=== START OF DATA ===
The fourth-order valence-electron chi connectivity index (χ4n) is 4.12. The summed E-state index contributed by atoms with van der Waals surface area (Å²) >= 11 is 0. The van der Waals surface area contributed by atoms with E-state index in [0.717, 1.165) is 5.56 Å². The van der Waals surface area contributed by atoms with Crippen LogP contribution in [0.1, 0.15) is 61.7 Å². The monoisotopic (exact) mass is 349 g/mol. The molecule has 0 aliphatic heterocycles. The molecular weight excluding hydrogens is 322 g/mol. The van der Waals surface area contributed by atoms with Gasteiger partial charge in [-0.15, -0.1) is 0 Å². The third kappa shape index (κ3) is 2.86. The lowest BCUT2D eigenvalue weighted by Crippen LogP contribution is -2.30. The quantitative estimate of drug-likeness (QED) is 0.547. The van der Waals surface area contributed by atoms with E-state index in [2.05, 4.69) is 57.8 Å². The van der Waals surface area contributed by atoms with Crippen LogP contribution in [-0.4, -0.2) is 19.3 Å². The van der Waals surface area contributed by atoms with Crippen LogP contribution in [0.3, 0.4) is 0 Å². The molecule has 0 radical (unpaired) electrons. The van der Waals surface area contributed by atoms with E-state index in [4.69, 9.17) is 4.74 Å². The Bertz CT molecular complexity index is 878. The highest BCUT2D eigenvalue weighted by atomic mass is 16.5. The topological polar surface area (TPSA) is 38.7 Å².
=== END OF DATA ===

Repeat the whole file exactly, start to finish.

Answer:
The fourth-order valence-electron chi connectivity index (χ4n) is 4.12. The summed E-state index contributed by atoms with van der Waals surface area (Å²) >= 11 is 0. The van der Waals surface area contributed by atoms with E-state index in [0.717, 1.165) is 5.56 Å². The van der Waals surface area contributed by atoms with Crippen LogP contribution in [0.1, 0.15) is 61.7 Å². The monoisotopic (exact) mass is 349 g/mol. The molecule has 0 aliphatic heterocycles. The molecular weight excluding hydrogens is 322 g/mol. The van der Waals surface area contributed by atoms with Gasteiger partial charge in [-0.15, -0.1) is 0 Å². The third kappa shape index (κ3) is 2.86. The lowest BCUT2D eigenvalue weighted by Crippen LogP contribution is -2.30. The quantitative estimate of drug-likeness (QED) is 0.547. The van der Waals surface area contributed by atoms with E-state index in [2.05, 4.69) is 57.8 Å². The van der Waals surface area contributed by atoms with Crippen LogP contribution in [-0.4, -0.2) is 19.3 Å². The van der Waals surface area contributed by atoms with Crippen LogP contribution in [0.3, 0.4) is 0 Å². The molecule has 0 radical (unpaired) electrons. The van der Waals surface area contributed by atoms with E-state index in [4.69, 9.17) is 4.74 Å². The Bertz CT molecular complexity index is 878. The highest BCUT2D eigenvalue weighted by atomic mass is 16.5. The topological polar surface area (TPSA) is 38.7 Å².